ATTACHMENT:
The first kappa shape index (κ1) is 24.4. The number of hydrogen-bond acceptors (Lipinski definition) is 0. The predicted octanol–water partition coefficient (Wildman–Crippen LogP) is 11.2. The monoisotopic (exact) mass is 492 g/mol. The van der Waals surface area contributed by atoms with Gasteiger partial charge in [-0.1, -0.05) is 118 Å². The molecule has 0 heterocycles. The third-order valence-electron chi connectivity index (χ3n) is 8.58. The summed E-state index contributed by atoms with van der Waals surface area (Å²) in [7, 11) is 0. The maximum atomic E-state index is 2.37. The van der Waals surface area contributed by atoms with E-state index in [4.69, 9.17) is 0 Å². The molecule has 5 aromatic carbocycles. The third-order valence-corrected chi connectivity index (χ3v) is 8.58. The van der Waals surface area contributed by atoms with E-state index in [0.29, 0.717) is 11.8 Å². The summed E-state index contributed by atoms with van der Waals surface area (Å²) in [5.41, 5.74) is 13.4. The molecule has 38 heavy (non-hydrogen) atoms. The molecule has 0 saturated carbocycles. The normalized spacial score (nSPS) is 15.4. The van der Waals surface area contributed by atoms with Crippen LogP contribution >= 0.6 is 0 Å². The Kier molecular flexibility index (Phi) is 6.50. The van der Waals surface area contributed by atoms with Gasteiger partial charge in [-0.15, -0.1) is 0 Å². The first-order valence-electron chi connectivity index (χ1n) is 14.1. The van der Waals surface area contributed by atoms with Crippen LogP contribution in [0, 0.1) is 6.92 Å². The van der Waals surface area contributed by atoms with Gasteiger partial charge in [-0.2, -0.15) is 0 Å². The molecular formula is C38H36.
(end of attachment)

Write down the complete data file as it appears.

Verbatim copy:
The first kappa shape index (κ1) is 24.4. The number of hydrogen-bond acceptors (Lipinski definition) is 0. The predicted octanol–water partition coefficient (Wildman–Crippen LogP) is 11.2. The monoisotopic (exact) mass is 492 g/mol. The van der Waals surface area contributed by atoms with Gasteiger partial charge in [-0.1, -0.05) is 118 Å². The molecule has 0 heterocycles. The third-order valence-electron chi connectivity index (χ3n) is 8.58. The summed E-state index contributed by atoms with van der Waals surface area (Å²) in [7, 11) is 0. The maximum atomic E-state index is 2.37. The van der Waals surface area contributed by atoms with E-state index in [4.69, 9.17) is 0 Å². The molecule has 5 aromatic carbocycles. The third-order valence-corrected chi connectivity index (χ3v) is 8.58. The van der Waals surface area contributed by atoms with E-state index in [0.29, 0.717) is 11.8 Å². The summed E-state index contributed by atoms with van der Waals surface area (Å²) in [5.41, 5.74) is 13.4. The molecule has 38 heavy (non-hydrogen) atoms. The molecule has 0 saturated carbocycles. The normalized spacial score (nSPS) is 15.4. The van der Waals surface area contributed by atoms with Crippen LogP contribution >= 0.6 is 0 Å². The Kier molecular flexibility index (Phi) is 6.50. The van der Waals surface area contributed by atoms with Gasteiger partial charge in [-0.15, -0.1) is 0 Å². The first-order valence-electron chi connectivity index (χ1n) is 14.1. The van der Waals surface area contributed by atoms with Crippen LogP contribution in [0, 0.1) is 6.92 Å². The van der Waals surface area contributed by atoms with Gasteiger partial charge in [-0.2, -0.15) is 0 Å². The molecular formula is C38H36.